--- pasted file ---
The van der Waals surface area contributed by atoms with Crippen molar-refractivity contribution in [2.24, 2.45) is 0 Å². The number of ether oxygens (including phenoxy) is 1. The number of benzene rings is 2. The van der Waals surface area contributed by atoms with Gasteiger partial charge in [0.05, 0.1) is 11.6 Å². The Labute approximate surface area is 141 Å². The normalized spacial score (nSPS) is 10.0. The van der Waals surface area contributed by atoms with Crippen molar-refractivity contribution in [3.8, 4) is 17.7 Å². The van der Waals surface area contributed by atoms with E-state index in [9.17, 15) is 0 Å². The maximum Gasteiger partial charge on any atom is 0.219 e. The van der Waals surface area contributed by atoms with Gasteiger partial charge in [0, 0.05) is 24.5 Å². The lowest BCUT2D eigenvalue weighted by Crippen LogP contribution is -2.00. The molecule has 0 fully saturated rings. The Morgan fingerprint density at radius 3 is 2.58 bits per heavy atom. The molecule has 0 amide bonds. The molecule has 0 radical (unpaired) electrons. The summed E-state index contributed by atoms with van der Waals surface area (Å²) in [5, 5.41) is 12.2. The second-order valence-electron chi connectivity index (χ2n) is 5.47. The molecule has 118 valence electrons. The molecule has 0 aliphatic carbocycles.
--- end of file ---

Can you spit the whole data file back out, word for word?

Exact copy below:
The van der Waals surface area contributed by atoms with Crippen molar-refractivity contribution in [2.24, 2.45) is 0 Å². The number of ether oxygens (including phenoxy) is 1. The number of benzene rings is 2. The van der Waals surface area contributed by atoms with Gasteiger partial charge in [0.05, 0.1) is 11.6 Å². The Labute approximate surface area is 141 Å². The normalized spacial score (nSPS) is 10.0. The van der Waals surface area contributed by atoms with Crippen molar-refractivity contribution in [3.8, 4) is 17.7 Å². The van der Waals surface area contributed by atoms with E-state index in [9.17, 15) is 0 Å². The maximum Gasteiger partial charge on any atom is 0.219 e. The van der Waals surface area contributed by atoms with Gasteiger partial charge in [0, 0.05) is 24.5 Å². The lowest BCUT2D eigenvalue weighted by Crippen LogP contribution is -2.00. The molecule has 0 fully saturated rings. The Morgan fingerprint density at radius 3 is 2.58 bits per heavy atom. The molecule has 0 amide bonds. The molecule has 0 radical (unpaired) electrons. The summed E-state index contributed by atoms with van der Waals surface area (Å²) in [5, 5.41) is 12.2. The second-order valence-electron chi connectivity index (χ2n) is 5.47. The molecule has 118 valence electrons. The molecule has 0 aliphatic carbocycles.